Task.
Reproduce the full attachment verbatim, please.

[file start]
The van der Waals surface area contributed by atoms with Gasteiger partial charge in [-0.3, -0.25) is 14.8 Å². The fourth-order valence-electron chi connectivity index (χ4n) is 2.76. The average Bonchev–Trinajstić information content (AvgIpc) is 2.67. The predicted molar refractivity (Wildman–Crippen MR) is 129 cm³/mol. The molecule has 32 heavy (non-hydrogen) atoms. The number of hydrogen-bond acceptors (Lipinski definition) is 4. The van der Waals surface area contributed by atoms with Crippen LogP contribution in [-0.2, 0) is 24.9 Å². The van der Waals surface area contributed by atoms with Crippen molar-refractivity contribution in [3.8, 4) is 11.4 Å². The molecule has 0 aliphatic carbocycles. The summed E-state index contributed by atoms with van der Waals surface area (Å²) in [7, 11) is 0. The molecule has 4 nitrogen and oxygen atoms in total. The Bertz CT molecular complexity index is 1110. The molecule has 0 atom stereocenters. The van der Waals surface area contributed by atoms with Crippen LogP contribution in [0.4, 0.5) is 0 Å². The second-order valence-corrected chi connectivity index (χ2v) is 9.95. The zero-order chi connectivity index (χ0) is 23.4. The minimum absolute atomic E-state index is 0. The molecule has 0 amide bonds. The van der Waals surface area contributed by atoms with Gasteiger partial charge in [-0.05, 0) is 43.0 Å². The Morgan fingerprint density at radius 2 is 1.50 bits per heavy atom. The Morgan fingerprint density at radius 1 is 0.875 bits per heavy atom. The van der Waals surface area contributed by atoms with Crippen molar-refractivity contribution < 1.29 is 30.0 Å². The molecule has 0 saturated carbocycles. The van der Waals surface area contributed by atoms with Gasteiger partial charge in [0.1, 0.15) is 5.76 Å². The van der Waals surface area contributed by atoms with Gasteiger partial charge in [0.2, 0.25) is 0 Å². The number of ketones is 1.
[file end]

The van der Waals surface area contributed by atoms with Gasteiger partial charge in [-0.3, -0.25) is 14.8 Å². The fourth-order valence-electron chi connectivity index (χ4n) is 2.76. The average Bonchev–Trinajstić information content (AvgIpc) is 2.67. The predicted molar refractivity (Wildman–Crippen MR) is 129 cm³/mol. The molecule has 32 heavy (non-hydrogen) atoms. The number of hydrogen-bond acceptors (Lipinski definition) is 4. The van der Waals surface area contributed by atoms with Crippen LogP contribution in [-0.2, 0) is 24.9 Å². The van der Waals surface area contributed by atoms with Crippen molar-refractivity contribution in [3.8, 4) is 11.4 Å². The molecule has 0 aliphatic carbocycles. The summed E-state index contributed by atoms with van der Waals surface area (Å²) in [7, 11) is 0. The molecule has 4 nitrogen and oxygen atoms in total. The Bertz CT molecular complexity index is 1110. The molecule has 0 atom stereocenters. The van der Waals surface area contributed by atoms with Crippen LogP contribution in [0.4, 0.5) is 0 Å². The second-order valence-corrected chi connectivity index (χ2v) is 9.95. The zero-order chi connectivity index (χ0) is 23.4. The minimum absolute atomic E-state index is 0. The molecule has 0 amide bonds. The van der Waals surface area contributed by atoms with Gasteiger partial charge in [-0.05, 0) is 43.0 Å². The Morgan fingerprint density at radius 2 is 1.50 bits per heavy atom. The Morgan fingerprint density at radius 1 is 0.875 bits per heavy atom. The van der Waals surface area contributed by atoms with Crippen molar-refractivity contribution < 1.29 is 30.0 Å². The molecule has 0 saturated carbocycles. The van der Waals surface area contributed by atoms with Gasteiger partial charge in [0.1, 0.15) is 5.76 Å². The van der Waals surface area contributed by atoms with Gasteiger partial charge in [0.2, 0.25) is 0 Å². The number of ketones is 1.